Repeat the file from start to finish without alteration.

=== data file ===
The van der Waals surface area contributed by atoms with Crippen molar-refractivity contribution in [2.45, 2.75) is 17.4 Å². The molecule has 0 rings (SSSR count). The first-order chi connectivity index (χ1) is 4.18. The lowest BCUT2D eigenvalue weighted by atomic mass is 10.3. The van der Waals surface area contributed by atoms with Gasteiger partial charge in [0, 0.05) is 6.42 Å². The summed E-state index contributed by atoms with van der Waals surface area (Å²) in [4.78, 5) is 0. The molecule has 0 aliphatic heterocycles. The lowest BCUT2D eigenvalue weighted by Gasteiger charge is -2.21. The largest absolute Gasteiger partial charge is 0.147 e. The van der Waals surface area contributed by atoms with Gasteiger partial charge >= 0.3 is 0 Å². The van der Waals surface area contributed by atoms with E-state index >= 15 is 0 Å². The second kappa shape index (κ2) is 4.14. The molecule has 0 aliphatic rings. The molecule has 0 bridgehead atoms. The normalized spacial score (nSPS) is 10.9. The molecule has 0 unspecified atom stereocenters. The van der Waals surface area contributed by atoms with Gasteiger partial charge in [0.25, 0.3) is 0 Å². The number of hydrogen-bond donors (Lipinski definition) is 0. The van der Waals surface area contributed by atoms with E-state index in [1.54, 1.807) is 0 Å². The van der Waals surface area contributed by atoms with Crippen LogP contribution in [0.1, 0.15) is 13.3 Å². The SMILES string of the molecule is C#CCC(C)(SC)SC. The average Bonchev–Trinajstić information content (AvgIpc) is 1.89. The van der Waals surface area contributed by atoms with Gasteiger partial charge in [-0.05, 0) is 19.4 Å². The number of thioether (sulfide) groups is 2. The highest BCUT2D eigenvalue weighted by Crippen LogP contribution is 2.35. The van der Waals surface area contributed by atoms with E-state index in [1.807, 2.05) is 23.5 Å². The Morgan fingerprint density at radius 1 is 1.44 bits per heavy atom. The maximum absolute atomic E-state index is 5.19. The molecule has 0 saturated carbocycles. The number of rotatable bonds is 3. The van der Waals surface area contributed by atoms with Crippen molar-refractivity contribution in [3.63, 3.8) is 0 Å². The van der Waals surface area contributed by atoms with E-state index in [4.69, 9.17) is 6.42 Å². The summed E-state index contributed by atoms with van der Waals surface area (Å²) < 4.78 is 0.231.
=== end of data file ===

The van der Waals surface area contributed by atoms with Crippen molar-refractivity contribution in [2.45, 2.75) is 17.4 Å². The molecule has 0 rings (SSSR count). The first-order chi connectivity index (χ1) is 4.18. The lowest BCUT2D eigenvalue weighted by atomic mass is 10.3. The van der Waals surface area contributed by atoms with Gasteiger partial charge in [0, 0.05) is 6.42 Å². The summed E-state index contributed by atoms with van der Waals surface area (Å²) in [4.78, 5) is 0. The molecule has 0 aliphatic heterocycles. The lowest BCUT2D eigenvalue weighted by Gasteiger charge is -2.21. The largest absolute Gasteiger partial charge is 0.147 e. The van der Waals surface area contributed by atoms with Gasteiger partial charge >= 0.3 is 0 Å². The van der Waals surface area contributed by atoms with E-state index >= 15 is 0 Å². The second kappa shape index (κ2) is 4.14. The molecule has 0 aliphatic rings. The molecule has 0 bridgehead atoms. The normalized spacial score (nSPS) is 10.9. The molecule has 0 unspecified atom stereocenters. The van der Waals surface area contributed by atoms with Gasteiger partial charge in [0.25, 0.3) is 0 Å². The number of hydrogen-bond donors (Lipinski definition) is 0. The van der Waals surface area contributed by atoms with E-state index in [1.54, 1.807) is 0 Å². The van der Waals surface area contributed by atoms with Crippen LogP contribution in [0.1, 0.15) is 13.3 Å². The SMILES string of the molecule is C#CCC(C)(SC)SC. The average Bonchev–Trinajstić information content (AvgIpc) is 1.89. The van der Waals surface area contributed by atoms with Gasteiger partial charge in [-0.05, 0) is 19.4 Å². The number of thioether (sulfide) groups is 2. The highest BCUT2D eigenvalue weighted by Crippen LogP contribution is 2.35. The van der Waals surface area contributed by atoms with E-state index in [1.807, 2.05) is 23.5 Å². The Morgan fingerprint density at radius 1 is 1.44 bits per heavy atom. The maximum absolute atomic E-state index is 5.19. The molecule has 0 saturated carbocycles. The number of rotatable bonds is 3. The van der Waals surface area contributed by atoms with Crippen molar-refractivity contribution in [3.63, 3.8) is 0 Å². The van der Waals surface area contributed by atoms with E-state index in [4.69, 9.17) is 6.42 Å². The summed E-state index contributed by atoms with van der Waals surface area (Å²) < 4.78 is 0.231.